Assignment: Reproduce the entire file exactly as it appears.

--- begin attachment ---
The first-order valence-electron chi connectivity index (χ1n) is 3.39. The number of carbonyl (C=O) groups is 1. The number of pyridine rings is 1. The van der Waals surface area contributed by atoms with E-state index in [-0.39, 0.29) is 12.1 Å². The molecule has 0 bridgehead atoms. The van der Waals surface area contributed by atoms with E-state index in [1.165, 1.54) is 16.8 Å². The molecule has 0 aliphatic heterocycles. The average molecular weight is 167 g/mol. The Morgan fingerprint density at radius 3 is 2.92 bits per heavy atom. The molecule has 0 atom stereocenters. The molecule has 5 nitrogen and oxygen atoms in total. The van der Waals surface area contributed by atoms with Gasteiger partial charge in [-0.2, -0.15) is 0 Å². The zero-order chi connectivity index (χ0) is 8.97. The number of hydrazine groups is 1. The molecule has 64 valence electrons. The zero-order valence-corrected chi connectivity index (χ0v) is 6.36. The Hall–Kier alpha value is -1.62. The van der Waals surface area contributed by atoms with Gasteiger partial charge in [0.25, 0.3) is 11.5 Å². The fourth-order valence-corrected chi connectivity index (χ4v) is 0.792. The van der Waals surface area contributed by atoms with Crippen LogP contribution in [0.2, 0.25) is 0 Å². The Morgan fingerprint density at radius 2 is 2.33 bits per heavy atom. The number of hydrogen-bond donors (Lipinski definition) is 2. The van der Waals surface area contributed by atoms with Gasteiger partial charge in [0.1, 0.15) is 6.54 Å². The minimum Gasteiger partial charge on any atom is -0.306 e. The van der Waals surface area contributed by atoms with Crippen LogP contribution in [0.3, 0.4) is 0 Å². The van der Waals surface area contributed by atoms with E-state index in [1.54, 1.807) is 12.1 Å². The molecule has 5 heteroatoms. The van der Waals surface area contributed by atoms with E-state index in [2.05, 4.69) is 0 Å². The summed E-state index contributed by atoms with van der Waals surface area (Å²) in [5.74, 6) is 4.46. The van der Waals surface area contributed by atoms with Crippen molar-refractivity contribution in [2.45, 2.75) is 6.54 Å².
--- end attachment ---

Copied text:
The first-order valence-electron chi connectivity index (χ1n) is 3.39. The number of carbonyl (C=O) groups is 1. The number of pyridine rings is 1. The van der Waals surface area contributed by atoms with E-state index in [-0.39, 0.29) is 12.1 Å². The molecule has 0 bridgehead atoms. The van der Waals surface area contributed by atoms with E-state index in [1.165, 1.54) is 16.8 Å². The molecule has 0 aliphatic heterocycles. The average molecular weight is 167 g/mol. The Morgan fingerprint density at radius 3 is 2.92 bits per heavy atom. The molecule has 0 atom stereocenters. The molecule has 5 nitrogen and oxygen atoms in total. The van der Waals surface area contributed by atoms with Gasteiger partial charge in [-0.2, -0.15) is 0 Å². The zero-order chi connectivity index (χ0) is 8.97. The number of hydrazine groups is 1. The molecule has 64 valence electrons. The zero-order valence-corrected chi connectivity index (χ0v) is 6.36. The Hall–Kier alpha value is -1.62. The van der Waals surface area contributed by atoms with Gasteiger partial charge in [0.25, 0.3) is 11.5 Å². The fourth-order valence-corrected chi connectivity index (χ4v) is 0.792. The van der Waals surface area contributed by atoms with Crippen LogP contribution in [0.2, 0.25) is 0 Å². The Morgan fingerprint density at radius 2 is 2.33 bits per heavy atom. The number of hydrogen-bond donors (Lipinski definition) is 2. The van der Waals surface area contributed by atoms with Gasteiger partial charge in [0.1, 0.15) is 6.54 Å². The minimum Gasteiger partial charge on any atom is -0.306 e. The van der Waals surface area contributed by atoms with Crippen LogP contribution in [0.3, 0.4) is 0 Å². The van der Waals surface area contributed by atoms with E-state index in [1.54, 1.807) is 12.1 Å². The molecule has 5 heteroatoms. The van der Waals surface area contributed by atoms with E-state index in [2.05, 4.69) is 0 Å². The summed E-state index contributed by atoms with van der Waals surface area (Å²) in [5.74, 6) is 4.46. The van der Waals surface area contributed by atoms with Crippen molar-refractivity contribution in [2.45, 2.75) is 6.54 Å².